When reviewing the factual determinations of a trial commissioner, this Board can not alter such findings unless they are found without evidence, based on impermissible or unreasonable factual inferences, or contrary to law. Fair v. People’s Savings Bank, 207 Conn. 535 (1988). In the instant case, the trial commissioner found that the check was mailed on September 16, 1997. Findings, ¶ C. This finding is supported by evidence that the check in question was written on September 16, 1997. Respondent’s Exhibit 2. In addition, Vincent Bartolini testified that it is the business practice of Liberty Mutual to create and distribute checks on the same day. Transcript, p. 20. “That a letter was duly deposited in a mail box may be proved either by direct or circumstantial evidence. It may be proved by the testimony of the person who deposited it or by proof of facts from which it may be reasonably inferred that it was duly deposited.” Kerin v. Udolf, 165 Conn. 264, 268 (1973). It is therefore reasonable for the trial commissioner to conclude that the respondent insurer having written the check on September 16, 1997, sent the claimant’s check on the same day. We will not disturb that finding. See Fair, supra,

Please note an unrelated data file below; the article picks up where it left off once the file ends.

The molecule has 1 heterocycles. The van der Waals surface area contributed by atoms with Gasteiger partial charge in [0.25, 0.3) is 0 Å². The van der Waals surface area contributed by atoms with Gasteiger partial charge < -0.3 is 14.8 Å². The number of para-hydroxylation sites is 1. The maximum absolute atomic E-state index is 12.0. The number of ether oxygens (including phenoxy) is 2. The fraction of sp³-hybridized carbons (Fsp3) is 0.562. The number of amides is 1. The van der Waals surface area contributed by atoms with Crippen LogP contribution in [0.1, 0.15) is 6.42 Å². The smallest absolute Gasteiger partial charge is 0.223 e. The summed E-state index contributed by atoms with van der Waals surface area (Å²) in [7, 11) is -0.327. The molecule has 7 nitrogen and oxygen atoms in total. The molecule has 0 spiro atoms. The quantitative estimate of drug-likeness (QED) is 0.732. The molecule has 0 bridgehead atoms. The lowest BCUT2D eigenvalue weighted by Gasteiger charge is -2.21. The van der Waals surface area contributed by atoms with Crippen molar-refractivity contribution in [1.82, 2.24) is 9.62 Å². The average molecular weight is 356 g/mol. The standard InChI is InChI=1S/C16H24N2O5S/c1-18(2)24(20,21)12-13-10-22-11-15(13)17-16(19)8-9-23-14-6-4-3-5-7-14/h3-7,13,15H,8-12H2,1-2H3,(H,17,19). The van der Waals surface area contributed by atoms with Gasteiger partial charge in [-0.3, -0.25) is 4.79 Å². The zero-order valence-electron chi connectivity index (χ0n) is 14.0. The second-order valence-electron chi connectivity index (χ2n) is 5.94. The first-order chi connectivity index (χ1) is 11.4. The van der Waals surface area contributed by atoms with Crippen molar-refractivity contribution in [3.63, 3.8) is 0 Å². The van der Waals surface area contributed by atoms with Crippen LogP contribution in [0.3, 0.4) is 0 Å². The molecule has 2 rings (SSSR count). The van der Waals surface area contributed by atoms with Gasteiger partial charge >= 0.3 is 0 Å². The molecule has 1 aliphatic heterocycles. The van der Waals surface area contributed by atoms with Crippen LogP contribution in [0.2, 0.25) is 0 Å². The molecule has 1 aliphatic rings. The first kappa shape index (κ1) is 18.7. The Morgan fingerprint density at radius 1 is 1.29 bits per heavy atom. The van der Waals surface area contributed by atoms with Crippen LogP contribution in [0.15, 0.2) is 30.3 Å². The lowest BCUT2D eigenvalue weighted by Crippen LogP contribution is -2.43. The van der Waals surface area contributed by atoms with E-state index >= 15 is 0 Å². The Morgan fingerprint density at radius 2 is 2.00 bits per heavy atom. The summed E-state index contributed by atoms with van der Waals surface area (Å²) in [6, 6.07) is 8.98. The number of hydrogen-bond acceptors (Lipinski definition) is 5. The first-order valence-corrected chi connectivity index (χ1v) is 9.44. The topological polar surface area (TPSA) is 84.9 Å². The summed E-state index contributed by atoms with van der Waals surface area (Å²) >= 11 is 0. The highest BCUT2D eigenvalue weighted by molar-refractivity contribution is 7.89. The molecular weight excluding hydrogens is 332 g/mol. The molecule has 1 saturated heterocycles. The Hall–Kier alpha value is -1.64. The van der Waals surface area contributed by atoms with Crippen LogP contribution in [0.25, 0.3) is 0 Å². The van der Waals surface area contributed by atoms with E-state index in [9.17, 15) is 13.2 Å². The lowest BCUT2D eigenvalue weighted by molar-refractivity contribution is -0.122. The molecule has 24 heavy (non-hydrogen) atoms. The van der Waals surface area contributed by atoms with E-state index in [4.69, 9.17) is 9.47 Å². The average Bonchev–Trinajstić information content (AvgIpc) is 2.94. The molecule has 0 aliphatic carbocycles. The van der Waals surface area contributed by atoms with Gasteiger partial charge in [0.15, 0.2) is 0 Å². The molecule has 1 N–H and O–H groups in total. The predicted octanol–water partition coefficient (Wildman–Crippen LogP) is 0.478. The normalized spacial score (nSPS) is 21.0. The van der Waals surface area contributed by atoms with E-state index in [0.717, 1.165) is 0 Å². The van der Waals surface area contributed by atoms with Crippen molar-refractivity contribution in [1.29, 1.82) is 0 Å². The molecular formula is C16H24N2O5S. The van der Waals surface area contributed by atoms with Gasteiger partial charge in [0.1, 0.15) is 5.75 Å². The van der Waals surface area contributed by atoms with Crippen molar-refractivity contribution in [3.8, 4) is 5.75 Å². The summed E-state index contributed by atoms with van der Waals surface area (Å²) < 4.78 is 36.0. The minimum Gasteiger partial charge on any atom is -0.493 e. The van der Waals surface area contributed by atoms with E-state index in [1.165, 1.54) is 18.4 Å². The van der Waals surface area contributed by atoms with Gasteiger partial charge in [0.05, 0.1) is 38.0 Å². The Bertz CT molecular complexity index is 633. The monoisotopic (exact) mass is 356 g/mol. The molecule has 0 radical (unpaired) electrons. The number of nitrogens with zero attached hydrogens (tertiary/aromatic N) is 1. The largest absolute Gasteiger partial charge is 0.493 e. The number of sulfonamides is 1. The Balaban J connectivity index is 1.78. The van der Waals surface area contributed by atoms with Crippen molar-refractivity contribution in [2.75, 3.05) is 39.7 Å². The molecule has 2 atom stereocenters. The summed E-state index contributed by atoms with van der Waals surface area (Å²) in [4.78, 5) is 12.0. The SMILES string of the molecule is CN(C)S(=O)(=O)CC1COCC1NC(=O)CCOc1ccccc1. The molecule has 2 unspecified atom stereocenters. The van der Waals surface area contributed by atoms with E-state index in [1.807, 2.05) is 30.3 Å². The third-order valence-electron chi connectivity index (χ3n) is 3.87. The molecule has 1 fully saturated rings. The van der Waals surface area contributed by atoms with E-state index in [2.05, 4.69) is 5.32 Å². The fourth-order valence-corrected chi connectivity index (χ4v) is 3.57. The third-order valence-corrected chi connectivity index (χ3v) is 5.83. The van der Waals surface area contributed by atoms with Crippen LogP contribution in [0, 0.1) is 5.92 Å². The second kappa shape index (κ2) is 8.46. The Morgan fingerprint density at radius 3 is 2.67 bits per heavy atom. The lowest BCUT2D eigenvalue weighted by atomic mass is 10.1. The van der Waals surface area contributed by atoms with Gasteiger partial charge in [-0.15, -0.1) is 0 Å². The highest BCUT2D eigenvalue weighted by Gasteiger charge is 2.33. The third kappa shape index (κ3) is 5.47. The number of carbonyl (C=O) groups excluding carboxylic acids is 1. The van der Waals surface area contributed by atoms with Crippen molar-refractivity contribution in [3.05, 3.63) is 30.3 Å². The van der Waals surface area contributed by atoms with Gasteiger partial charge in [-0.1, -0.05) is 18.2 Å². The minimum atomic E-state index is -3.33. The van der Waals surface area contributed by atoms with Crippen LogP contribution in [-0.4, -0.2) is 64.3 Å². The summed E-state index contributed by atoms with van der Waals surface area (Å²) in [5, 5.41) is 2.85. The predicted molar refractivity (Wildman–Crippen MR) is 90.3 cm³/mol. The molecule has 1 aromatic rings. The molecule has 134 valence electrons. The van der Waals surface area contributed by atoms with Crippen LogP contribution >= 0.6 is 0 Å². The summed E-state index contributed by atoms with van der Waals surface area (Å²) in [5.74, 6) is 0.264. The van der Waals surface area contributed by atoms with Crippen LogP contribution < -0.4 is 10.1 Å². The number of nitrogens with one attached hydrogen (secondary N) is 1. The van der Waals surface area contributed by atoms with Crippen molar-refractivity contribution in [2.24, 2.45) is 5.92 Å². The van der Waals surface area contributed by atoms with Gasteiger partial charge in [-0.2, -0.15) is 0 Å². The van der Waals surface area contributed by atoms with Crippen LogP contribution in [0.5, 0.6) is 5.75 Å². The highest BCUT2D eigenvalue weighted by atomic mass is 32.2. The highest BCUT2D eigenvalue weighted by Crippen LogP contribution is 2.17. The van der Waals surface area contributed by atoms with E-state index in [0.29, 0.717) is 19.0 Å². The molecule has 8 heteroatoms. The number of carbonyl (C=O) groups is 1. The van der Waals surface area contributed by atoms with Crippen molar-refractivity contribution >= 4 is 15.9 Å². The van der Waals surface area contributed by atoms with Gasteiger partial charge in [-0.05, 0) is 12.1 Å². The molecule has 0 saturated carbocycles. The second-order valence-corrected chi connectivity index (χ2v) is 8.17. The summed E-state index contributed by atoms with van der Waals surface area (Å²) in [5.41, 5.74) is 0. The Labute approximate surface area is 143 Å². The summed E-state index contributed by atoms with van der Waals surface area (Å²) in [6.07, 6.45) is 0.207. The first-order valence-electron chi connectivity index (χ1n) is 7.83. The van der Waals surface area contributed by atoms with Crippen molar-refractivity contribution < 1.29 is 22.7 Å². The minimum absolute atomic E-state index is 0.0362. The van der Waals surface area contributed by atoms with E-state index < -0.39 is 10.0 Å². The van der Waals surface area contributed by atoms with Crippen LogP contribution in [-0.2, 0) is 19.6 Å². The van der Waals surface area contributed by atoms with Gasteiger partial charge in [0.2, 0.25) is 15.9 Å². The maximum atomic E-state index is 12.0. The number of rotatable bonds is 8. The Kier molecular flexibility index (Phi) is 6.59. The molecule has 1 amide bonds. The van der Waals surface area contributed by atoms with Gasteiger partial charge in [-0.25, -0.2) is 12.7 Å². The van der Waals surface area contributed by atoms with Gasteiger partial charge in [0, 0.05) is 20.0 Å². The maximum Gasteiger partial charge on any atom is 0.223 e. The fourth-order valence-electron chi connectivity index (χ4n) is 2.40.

The Supreme Court’s ruling in Mayron’s Bake Shops, Inc., supra, may be read harmoniously with the trial commissioner’s findings. The definition of “tender” in Mayron’s Bake Shops, Inc. does not suggest any particular method by which the respondent must proffer payment. The instant stipulation also leaves that issue open. The respondents reasonably chose to use the mail system as a means of delivering the claimant’s weekly checks, and there is no indication that she ever objected to that vehicle for proffering payment. Liberty Mutual effectively relinquished control over the checks by placing them in the mail and designating them for delivery to the claimant. We cannot categorically hold that the respondents failed to produce the check within the above definition of “tender” by depositing it in the mail on September 16, 1997. Given the facts of this case, the trial commissioner’s interpretation of “tender” to encompass the mailing of the claimant’s benefit check was a reasonable reading of that term.